None of the legends and other folklores of green beer or leprechauns, banishing snakes from Ireland, using shamrocks to teach the Trinity, or walking stick growing into a living tree has anything to do with the real Patrick. St Patrick’s Day is more important than what he did in Ireland because of what he symbolizes in such a season as this and at a time when the church is loosing its identity, authority, and bearing.  Succat, meaning ‘warlike’ in modern Welsh and later known as St Patrick was born about the year A.D 372 A.D to a British family of Calpurnius, deacon of the church of Bonavern and Conchessa, sister to the celebrated Martin, archbishop of Tours. At his tender age, Conchessa, instilled into Succat’s heart the doctrines of Christianity.

At sixteen years of age, Succat was captured by a band of Scottish slave-dealing pirates who sold him to the Druid chieftain, Milcho, who reigned in the north of Ireland. For six years Patrick herded the cattle of this ruthless pagan chieftain. Alone and in the solitary pasture, Succat, ‘the young slave called to mind the divine lessons which his pious mother had so often read to him.’ Like the prodigal son, in the heathen land, he surrendered his life to Jesus of whom Conchessa had so often spoken. Patrick’s “Confession” tells us the summary of his conversion: “When I was a youth, I was taken captive before I knew what I should desire or seek, or what I ought to shun.” He met the Saviour in his servitude in the bleak forest of northern Ireland and it is argued that God might have used the weird Druid ceremonies to inspired him become a missionary to the heathen people.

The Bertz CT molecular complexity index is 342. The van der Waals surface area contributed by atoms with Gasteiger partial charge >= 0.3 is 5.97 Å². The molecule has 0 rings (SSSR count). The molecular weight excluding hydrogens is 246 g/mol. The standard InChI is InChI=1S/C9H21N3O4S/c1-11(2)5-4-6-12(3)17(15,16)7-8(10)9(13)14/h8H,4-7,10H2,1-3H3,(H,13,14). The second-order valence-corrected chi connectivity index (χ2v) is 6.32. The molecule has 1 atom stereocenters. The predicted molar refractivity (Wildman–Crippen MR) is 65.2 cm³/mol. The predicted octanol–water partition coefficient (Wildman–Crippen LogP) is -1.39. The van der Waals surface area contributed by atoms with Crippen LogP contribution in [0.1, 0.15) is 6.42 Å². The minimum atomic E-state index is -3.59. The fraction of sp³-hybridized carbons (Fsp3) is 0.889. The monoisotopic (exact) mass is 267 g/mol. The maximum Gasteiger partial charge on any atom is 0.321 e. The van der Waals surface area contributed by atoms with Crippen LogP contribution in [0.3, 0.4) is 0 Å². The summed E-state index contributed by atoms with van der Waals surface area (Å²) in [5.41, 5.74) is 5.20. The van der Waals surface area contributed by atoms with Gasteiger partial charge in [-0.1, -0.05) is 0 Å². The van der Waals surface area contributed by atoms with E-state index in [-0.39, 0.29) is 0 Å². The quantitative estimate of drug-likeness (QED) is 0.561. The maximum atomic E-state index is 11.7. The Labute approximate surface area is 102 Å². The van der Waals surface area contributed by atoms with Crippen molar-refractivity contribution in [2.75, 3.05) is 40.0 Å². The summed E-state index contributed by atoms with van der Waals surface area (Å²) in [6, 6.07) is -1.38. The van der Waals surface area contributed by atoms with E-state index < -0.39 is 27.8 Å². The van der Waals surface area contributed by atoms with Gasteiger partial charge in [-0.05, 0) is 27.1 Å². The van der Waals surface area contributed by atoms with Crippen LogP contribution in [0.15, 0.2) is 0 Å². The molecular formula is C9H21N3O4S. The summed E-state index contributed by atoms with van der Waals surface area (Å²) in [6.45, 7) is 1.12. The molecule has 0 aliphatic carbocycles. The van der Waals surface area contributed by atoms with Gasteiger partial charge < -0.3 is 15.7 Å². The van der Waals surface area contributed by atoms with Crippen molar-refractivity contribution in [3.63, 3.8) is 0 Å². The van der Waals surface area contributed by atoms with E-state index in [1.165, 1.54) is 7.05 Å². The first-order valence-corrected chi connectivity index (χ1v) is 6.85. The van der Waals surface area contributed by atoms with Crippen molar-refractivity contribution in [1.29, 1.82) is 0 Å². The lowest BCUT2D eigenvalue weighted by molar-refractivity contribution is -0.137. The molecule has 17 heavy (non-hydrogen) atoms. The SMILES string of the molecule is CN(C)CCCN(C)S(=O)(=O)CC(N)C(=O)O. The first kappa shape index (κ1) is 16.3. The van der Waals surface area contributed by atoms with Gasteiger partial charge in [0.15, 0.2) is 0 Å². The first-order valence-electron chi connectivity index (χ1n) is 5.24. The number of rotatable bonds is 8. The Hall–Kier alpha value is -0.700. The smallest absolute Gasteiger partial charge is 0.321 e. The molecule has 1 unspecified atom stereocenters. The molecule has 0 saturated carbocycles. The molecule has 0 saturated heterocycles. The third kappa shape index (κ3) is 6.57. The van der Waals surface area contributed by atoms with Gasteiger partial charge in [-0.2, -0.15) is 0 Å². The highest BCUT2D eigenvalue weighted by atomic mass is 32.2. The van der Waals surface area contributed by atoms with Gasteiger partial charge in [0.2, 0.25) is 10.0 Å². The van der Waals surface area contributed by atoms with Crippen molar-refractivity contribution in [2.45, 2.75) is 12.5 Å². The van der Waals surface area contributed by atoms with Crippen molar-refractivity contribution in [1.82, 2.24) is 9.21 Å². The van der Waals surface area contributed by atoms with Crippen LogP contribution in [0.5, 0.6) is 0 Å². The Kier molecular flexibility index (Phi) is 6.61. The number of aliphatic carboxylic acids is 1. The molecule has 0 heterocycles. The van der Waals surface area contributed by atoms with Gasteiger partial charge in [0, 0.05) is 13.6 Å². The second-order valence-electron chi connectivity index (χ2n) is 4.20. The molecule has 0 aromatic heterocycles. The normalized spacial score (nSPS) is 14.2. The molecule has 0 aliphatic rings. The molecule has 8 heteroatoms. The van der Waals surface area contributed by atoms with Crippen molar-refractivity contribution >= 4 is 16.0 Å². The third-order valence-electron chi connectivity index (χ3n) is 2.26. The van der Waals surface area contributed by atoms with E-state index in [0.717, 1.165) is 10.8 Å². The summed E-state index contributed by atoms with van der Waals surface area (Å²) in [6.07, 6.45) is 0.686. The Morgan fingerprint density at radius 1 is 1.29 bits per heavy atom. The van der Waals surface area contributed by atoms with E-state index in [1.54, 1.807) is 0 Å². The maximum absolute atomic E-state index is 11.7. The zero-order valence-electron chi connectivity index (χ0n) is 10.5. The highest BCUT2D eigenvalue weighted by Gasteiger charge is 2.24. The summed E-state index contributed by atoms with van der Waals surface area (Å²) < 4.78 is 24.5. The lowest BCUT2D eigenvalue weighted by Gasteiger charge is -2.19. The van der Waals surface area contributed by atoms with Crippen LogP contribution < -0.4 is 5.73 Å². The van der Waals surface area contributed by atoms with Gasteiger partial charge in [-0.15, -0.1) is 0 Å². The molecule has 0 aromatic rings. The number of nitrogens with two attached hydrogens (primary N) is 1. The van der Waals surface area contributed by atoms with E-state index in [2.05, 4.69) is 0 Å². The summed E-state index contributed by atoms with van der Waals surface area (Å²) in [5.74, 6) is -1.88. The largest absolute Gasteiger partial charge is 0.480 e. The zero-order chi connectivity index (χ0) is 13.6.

Patrick came as a slave to a country which was ‘spiritual but had a spirituality which lacked roots.’ St Patrick stirred up the Celtic belief within the Irish people with purity in Biblical doctrine. St Patrick, a Bible-reading, Bible-believing, Bible-preaching missionary changed the course of the world’s history with the Celtic Christianity shaping the destinies of the Church of the West.  St Patrick challenged the “royal authority by lighting the Paschal fire on the hill of Slane on the night of Easter Eve …  the occasion of a pagan festival at Tara, during which no fire might be kindled until the royal fire had been lit.”  Anointed and filled with Holy Spirit, St Patrick challenged the king, the druid priest, and all the forces of hell and the flame of revival sweep over all Ireland with tears of repentance. In the year 428 A. D Easter morning, St Patrick and his assistant missionaries marched into the presence of the monarch and told him that ‘Christ was the light of the world and preached Jesus crucified and risen from the dead with such persuasive eloquence that the king was born again by the Spirit of the living God.’ John L. Stoddard states: “During the sixth, seventh and eighth centuries, especially, this farthest boundary of the Continent held aloft and kept aflame the torch of Christian faith, and glittered like a star upon the dark horizon of the western world.’ Just as St Patrick lifted the Irish out of the darkness of paganism into the glorious light of the Truth, St Patrick’s Day in Lent calls us to a special spiritual flame in our hearts to set the church free from secularism. This flame of Christ that burns deep down within our souls connecting us to the deep spirituality of our Christian root.